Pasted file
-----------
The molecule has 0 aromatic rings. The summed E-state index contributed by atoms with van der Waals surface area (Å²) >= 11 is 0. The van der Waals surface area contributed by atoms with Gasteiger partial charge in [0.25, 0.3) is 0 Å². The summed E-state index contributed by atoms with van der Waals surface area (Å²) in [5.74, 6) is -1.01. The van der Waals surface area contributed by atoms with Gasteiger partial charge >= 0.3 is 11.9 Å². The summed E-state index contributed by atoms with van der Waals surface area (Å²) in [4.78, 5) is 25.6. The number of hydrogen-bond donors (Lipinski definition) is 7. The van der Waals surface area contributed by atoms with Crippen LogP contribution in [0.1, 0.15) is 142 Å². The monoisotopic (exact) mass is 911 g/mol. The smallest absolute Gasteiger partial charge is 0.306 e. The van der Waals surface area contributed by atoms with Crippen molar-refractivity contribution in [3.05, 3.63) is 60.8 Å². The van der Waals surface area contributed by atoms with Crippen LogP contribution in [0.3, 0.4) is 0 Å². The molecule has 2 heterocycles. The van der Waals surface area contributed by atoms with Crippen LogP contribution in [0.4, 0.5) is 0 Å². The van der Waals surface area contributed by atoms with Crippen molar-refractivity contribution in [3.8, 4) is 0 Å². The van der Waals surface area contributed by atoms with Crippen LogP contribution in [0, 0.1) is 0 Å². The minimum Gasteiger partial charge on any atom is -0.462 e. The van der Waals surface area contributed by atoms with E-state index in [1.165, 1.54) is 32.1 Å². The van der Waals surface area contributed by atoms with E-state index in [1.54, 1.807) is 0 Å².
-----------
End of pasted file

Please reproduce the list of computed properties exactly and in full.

The molecule has 0 aromatic rings. The summed E-state index contributed by atoms with van der Waals surface area (Å²) >= 11 is 0. The van der Waals surface area contributed by atoms with Gasteiger partial charge in [0.25, 0.3) is 0 Å². The summed E-state index contributed by atoms with van der Waals surface area (Å²) in [5.74, 6) is -1.01. The van der Waals surface area contributed by atoms with Gasteiger partial charge >= 0.3 is 11.9 Å². The summed E-state index contributed by atoms with van der Waals surface area (Å²) in [4.78, 5) is 25.6. The number of hydrogen-bond donors (Lipinski definition) is 7. The van der Waals surface area contributed by atoms with Crippen LogP contribution in [0.1, 0.15) is 142 Å². The monoisotopic (exact) mass is 911 g/mol. The smallest absolute Gasteiger partial charge is 0.306 e. The van der Waals surface area contributed by atoms with Crippen molar-refractivity contribution in [3.05, 3.63) is 60.8 Å². The van der Waals surface area contributed by atoms with Crippen LogP contribution in [0.3, 0.4) is 0 Å². The molecule has 2 heterocycles. The van der Waals surface area contributed by atoms with Crippen LogP contribution in [0.4, 0.5) is 0 Å². The van der Waals surface area contributed by atoms with Crippen molar-refractivity contribution in [3.8, 4) is 0 Å². The van der Waals surface area contributed by atoms with Crippen LogP contribution in [0, 0.1) is 0 Å². The minimum Gasteiger partial charge on any atom is -0.462 e. The van der Waals surface area contributed by atoms with E-state index in [1.165, 1.54) is 32.1 Å². The van der Waals surface area contributed by atoms with E-state index in [1.54, 1.807) is 0 Å².